Enterprise DevOps & Cloud Infrastructure

Continuous Delivery & Continuous Integration

Erik Reinert

Erik Reinert

Enterprise DevOps & Cloud Infrastructure

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The "Continuous Delivery & Continuous Integration" Lesson is part of the full, Enterprise DevOps & Cloud Infrastructure course featured in this preview video. Here's what you'd learn in this lesson:

Erik discusses the importance of developer empowerment in DevOps practices and the responsibility of different team members when something goes wrong, emphasizing the need for developers to take ownership of their services, configurations, and deployments. A real-world example of how empowering developers led to more frequent and efficient deployments is also included in this lesson.


Transcript from the "Continuous Delivery & Continuous Integration" Lesson

>> And yeah, even going back to the service management and that question, right? Okay, so something happens, we configured something wrong. Whose responsibility is that? Who would you say? Somebody deployed a bad config. Is that my job, DevOps? Is that the developer's job, yep?
>> So it's the configuration for the software, the product.

>> The environment, yeah. Like my prod secrets, right, values, that broke, whose responsibility is that? Who do you think?
>> It's on infrastructure.
>> Really?
>> I think so, yeah. Because I don't know. I mean, the way that I see it is that you're trying to set up processes that are actually safely, to use the word, container, actually, cordoning off.

>> Yep.
>> So that sort of thing doesn't hit prod without someone seeing it.
>> Yeah, you're right.
>> [INAUDIBLE] Handling it.
>> So you're right, however, you're also wrong. [LAUGH] So we went through this at Hippo, actually. It was a very interesting conversation because that's how it was before for us.

Every time an outage would happen, every time something would break, DevOps channel, DevOps channel just became support ops for the whole company, basically. And we started recognizing that. We're like, dude, before you merge the PR, check your spelling. Okay, just do that and it'll be great. And what a lot of people don't realize is that's the most common scenario of a lot of these configuration problems.

Copy pasted it wrong, or something like that. Now, is it worth? And again, this is gonna sound really weird, but is it worth me as a DevOps engineer to take my time to try and fix that? We've already, like you said, we've already got the practices in place.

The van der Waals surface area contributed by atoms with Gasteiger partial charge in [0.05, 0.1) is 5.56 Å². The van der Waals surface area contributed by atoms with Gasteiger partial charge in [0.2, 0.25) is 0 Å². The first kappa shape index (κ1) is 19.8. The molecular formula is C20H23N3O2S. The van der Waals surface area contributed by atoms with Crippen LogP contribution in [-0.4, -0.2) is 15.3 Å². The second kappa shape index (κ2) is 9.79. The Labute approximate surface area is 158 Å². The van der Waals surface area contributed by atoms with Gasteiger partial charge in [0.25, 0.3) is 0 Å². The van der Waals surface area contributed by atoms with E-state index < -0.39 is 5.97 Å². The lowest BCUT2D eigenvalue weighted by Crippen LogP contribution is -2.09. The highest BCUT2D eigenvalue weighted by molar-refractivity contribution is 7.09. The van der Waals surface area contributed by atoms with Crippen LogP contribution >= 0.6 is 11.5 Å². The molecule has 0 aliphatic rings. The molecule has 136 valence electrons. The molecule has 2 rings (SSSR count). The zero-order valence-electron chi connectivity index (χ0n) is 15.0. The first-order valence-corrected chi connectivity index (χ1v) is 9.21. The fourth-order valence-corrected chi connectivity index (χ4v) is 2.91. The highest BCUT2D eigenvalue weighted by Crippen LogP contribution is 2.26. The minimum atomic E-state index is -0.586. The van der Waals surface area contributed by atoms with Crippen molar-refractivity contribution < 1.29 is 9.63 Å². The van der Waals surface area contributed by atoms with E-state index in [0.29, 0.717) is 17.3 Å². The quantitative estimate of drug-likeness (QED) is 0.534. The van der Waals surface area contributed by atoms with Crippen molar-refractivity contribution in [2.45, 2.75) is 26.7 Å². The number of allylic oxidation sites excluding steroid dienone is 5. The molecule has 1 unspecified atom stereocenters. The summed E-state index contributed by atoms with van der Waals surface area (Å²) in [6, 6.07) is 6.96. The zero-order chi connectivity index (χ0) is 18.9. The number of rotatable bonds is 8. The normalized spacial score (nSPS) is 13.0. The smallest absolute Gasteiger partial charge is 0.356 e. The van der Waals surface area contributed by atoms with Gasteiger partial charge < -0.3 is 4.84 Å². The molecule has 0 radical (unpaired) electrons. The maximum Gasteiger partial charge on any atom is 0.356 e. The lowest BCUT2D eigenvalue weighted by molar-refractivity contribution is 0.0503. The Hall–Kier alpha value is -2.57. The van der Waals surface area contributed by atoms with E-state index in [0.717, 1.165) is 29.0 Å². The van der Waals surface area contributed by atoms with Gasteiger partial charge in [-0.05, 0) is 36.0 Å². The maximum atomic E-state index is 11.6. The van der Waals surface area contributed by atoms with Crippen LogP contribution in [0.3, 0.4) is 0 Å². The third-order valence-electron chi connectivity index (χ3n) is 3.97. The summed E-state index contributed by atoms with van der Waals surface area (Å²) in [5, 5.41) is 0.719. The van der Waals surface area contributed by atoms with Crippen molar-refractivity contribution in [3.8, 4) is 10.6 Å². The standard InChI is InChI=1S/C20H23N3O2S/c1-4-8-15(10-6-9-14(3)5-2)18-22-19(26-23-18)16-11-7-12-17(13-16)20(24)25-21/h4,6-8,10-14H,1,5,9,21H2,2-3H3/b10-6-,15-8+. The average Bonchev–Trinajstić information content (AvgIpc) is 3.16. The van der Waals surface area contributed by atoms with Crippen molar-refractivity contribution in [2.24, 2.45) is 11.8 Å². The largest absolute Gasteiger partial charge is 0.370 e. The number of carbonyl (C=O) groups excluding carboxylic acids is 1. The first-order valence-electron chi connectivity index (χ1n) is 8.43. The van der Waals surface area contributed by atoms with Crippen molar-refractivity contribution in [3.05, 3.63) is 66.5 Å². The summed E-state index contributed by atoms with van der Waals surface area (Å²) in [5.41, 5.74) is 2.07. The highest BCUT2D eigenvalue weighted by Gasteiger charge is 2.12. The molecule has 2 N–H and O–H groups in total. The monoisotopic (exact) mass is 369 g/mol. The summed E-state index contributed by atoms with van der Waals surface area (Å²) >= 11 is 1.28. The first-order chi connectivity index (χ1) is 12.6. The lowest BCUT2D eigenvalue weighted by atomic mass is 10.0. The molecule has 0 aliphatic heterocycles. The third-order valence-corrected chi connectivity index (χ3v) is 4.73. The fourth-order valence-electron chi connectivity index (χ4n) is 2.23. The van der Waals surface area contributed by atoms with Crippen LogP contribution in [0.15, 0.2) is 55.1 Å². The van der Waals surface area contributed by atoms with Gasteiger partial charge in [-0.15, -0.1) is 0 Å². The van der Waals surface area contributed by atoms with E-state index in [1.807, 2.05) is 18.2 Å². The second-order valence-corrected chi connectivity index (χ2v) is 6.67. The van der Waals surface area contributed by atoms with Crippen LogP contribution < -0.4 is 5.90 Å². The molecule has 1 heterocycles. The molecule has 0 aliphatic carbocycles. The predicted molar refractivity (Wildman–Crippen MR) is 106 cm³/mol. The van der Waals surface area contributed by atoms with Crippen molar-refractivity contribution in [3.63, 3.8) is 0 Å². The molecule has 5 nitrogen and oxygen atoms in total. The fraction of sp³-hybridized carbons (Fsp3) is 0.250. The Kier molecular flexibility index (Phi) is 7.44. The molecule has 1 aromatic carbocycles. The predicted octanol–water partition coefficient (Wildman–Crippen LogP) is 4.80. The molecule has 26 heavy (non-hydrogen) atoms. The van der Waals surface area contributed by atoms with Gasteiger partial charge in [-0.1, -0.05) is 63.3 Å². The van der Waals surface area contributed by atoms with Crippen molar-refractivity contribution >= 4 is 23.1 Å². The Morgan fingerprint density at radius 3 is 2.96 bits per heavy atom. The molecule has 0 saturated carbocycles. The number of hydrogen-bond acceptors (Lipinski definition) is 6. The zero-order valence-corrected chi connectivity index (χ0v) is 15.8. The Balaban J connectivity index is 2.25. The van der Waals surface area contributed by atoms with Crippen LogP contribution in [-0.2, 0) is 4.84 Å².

We've already got the container there, right? So if somebody comes to me with a broken environment and says, hey, then realistically, there's two options. Yes, I can take their hand and help them go through it, and I don't mind doing that. But if I have to do it five times for every, once a week, then that's Dev hours, that's money.

So what we realized was, like you mentioned, really tight scopes, right? But make it so that they can do these things, right? So our developers at Hippo actually have control over their own configurations. And we told them, we said, listen, you're in power of this. You break it, you fix it.

That's not us. We will make sure that the infrastructure is running. We'll make sure that the uptime is there. And we'll make sure that there's nothing underneath you that could fail, right? But, you are the one in charge of your service, not me. I am in charge of making sure that your service runs in the sense of it can deploy and things like that.

It's kind of like a boat. The moment that boat is ready to go out to sea, I stop doing what you would expect once the bottle hits the ship, right? At that moment, you're out to sea, and I'm here to help you. I'm coast guard, right? But you're the one on the boat with your service.

And so developers being empowered to manage their own services not only enables that. But it also makes it so that if you have organizational teams, like team leads and stuff like that. Then that means that those product owners now bring that ownership into the team, right? So product owners don't just think about, well, let's get our features out, but now they're also thinking, well, when are we gonna deploy?